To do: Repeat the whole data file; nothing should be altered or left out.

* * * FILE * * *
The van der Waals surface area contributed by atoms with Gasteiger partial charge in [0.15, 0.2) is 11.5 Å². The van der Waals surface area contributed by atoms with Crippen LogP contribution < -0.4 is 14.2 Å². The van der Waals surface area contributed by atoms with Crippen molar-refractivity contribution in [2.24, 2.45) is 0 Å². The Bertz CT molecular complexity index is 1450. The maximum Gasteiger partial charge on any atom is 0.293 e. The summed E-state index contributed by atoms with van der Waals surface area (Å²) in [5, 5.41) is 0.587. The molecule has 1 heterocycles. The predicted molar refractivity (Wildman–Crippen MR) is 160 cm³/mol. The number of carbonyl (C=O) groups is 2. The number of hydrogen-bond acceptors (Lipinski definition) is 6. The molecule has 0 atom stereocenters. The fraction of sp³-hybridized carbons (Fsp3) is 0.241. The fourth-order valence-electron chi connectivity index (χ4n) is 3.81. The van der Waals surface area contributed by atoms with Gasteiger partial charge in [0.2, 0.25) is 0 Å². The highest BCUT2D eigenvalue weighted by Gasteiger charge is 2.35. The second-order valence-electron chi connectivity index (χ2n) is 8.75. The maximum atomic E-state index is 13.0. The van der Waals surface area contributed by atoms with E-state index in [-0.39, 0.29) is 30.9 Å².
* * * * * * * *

The van der Waals surface area contributed by atoms with Gasteiger partial charge in [0.15, 0.2) is 11.5 Å². The van der Waals surface area contributed by atoms with Crippen LogP contribution < -0.4 is 14.2 Å². The van der Waals surface area contributed by atoms with Crippen molar-refractivity contribution in [2.24, 2.45) is 0 Å². The Bertz CT molecular complexity index is 1450. The maximum Gasteiger partial charge on any atom is 0.293 e. The summed E-state index contributed by atoms with van der Waals surface area (Å²) in [5, 5.41) is 0.587. The molecule has 1 heterocycles. The predicted molar refractivity (Wildman–Crippen MR) is 160 cm³/mol. The number of carbonyl (C=O) groups is 2. The number of hydrogen-bond acceptors (Lipinski definition) is 6. The molecule has 0 atom stereocenters. The fraction of sp³-hybridized carbons (Fsp3) is 0.241. The fourth-order valence-electron chi connectivity index (χ4n) is 3.81. The van der Waals surface area contributed by atoms with Gasteiger partial charge in [0.2, 0.25) is 0 Å². The highest BCUT2D eigenvalue weighted by Gasteiger charge is 2.35. The second-order valence-electron chi connectivity index (χ2n) is 8.75. The maximum atomic E-state index is 13.0. The van der Waals surface area contributed by atoms with E-state index in [-0.39, 0.29) is 30.9 Å².